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National Security Council (Saudi Arabia)

Saudi National Security Council
Agency overview
Formed 2005
Agency executives King Abdullah bin Abdulaziz Al Saud, Chairman
Prince Bandar bin Sultan, Secretary General
This article is part of a series on the
politics and government of
Saudi Arabia
Basic Law
Foreign relations

The Saudi National Security Council (SNSC) (Arabic: مجلس أمن قوم المملكة العربية السعوديةMajlis amni qawmi l-mamlukati larabiyyati lsu'oodiya) is the body in charge of coordinating Saudi Arabia's national security, intelligence and foreign policy strategy. It was established in 2005 by King Abdullah bin Abdulaziz Al Saud. The first and current secretary general of the SNSC is Prince Bandar bin Sultan, the former Saudi Ambassador to the United States. The assistant secretary general of the SNSC was Prince Salman bin Sultan until 6 August 2013.[1]

Contents

  • History 1
  • Role 2
  • Membership 3
    • Secretaries General 3.1
  • References 4

History

The National Security Council was formed on 16 October 2005 by the newly crowned United States as a major player.[2] In addition to its regional influence in the Arabian Peninsula, Saudi Arabia is one of the leading actors in the Islamic world and has a central role in global energy policy.

Role

The Council was formed to act as an organizational mechanism that coordinates the Kingdom's internal and external policies relating to national security, enabling it to respond effectively to rapidly changing domestic, regional and international environments.[3] It has the power to declare war and investigate security agencies if they are involved in acts that threaten national security. .[4]

Despite the formation of the Council, as with other Saudi government institutions, major national security decisions will continue to be taken by the most senior members of the royal family, including King Abdullah, Crown Prince Salman and, Minister of Interior Prince Mohammed bin Nayef.[4]

Membership

The SNSC is chaired by the King (who is also Prime Minister), with the Crown Prince (who is also Deputy Prime Minister) as deputy chairman. Its affairs are coordinated by a permanent Secretary General.[5][6] At the time of its formation, other members included the Minister of the Interior, Minister of Foreign Affairs, Deputy Commander of the Saudi Arabian National Guard and head of the General Intelligence Presidency.[4] Late Prince Nayef, then interior minister, served as the deputy head of the SNSC.[7]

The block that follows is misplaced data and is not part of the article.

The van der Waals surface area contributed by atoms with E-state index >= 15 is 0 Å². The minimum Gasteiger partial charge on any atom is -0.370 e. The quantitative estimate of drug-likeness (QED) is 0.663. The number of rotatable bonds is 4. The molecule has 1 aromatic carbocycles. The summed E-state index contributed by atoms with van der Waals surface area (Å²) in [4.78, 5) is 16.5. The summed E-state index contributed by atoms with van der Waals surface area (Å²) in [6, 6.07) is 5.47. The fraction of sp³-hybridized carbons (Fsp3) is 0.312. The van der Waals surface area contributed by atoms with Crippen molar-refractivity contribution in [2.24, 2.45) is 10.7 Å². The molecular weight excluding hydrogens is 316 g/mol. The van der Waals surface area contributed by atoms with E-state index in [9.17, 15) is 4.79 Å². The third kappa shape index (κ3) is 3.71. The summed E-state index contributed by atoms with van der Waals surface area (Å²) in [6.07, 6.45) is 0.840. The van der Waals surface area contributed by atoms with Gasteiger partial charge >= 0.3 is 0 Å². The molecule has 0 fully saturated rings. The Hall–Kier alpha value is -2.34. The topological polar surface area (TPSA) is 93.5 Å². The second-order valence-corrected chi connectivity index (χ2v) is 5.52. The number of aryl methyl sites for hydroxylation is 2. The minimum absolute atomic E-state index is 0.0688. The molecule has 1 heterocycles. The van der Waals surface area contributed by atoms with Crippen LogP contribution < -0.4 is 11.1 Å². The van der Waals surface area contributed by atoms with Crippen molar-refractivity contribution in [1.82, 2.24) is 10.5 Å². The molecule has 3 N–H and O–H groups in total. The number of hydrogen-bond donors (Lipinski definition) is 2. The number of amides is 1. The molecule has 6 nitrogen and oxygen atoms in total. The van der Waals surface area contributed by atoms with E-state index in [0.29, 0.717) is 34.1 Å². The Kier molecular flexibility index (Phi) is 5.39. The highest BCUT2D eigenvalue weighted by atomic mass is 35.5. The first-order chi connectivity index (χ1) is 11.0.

Saudi National Security Council
Chairman
Prime Minister
King Abdullah bin Abdulaziz Al Saud
Deputy Chairman
Deputy Prime Minister
Minister of Defence
Crown Prince Salman bin Abdulaziz Al Saud
Minister of Foreign Affairs Prince Saud bin Faisal bin Abdulaziz Al Saud
Secretary General Prince Bandar bin Sultan bin Abdulaziz Al Saud
General Intelligence President Prince Khalid bin Sultan bin Abdulaziz Al Saud
National Guard Minister Prince Mutaib bin Abdullah bin Abdulaziz Al Saud
Minister of Interior Prince Mohammed bin Nayef Al Saud

Secretaries General

The following is the list of Secretaries General of the Saudi National Security Council since 2005:

  1. Prince Bandar bin Sultan (16 October 2005 – )

References

  1. ^ "Son of former Saudi crown prince named deputy defence minister". Reuters. 6 August 2013. Retrieved 7 August 2013. 
  2. ^ Abdulaziz Sager (11 November 2005). "Saudi National Security Council: Current Role and Future Prospects". Arab News. Retrieved 5 May 2011. 
  3. ^ "Saudi Arabia: Security Reforms and the House of Saud". Lebanon Wire (Stratfor). 20 October 2005. Retrieved 6 April 2013. 
  4. ^ a b c Henderson, Simon (24 October 2005). "King Abdullah Recasts Saudi Intelligence".  
  5. ^ "Prince Bandar gets 4 more years as National Security Council head". Saudi Gazette. Saudi Press Agency. Retrieved 5 May 2011. 
  6. ^ "King Abdullah approves National Security Council bylaws, appoints Prince Bandar secretary-general". Royal Embassy of Saudi Arabia, Washington, DC. 16 October 2005. Retrieved 5 May 2011. 
  7. ^ "The Allegiance Council". APS Diplomat News Service. 27 October 2011. Retrieved 16 March 2013. 
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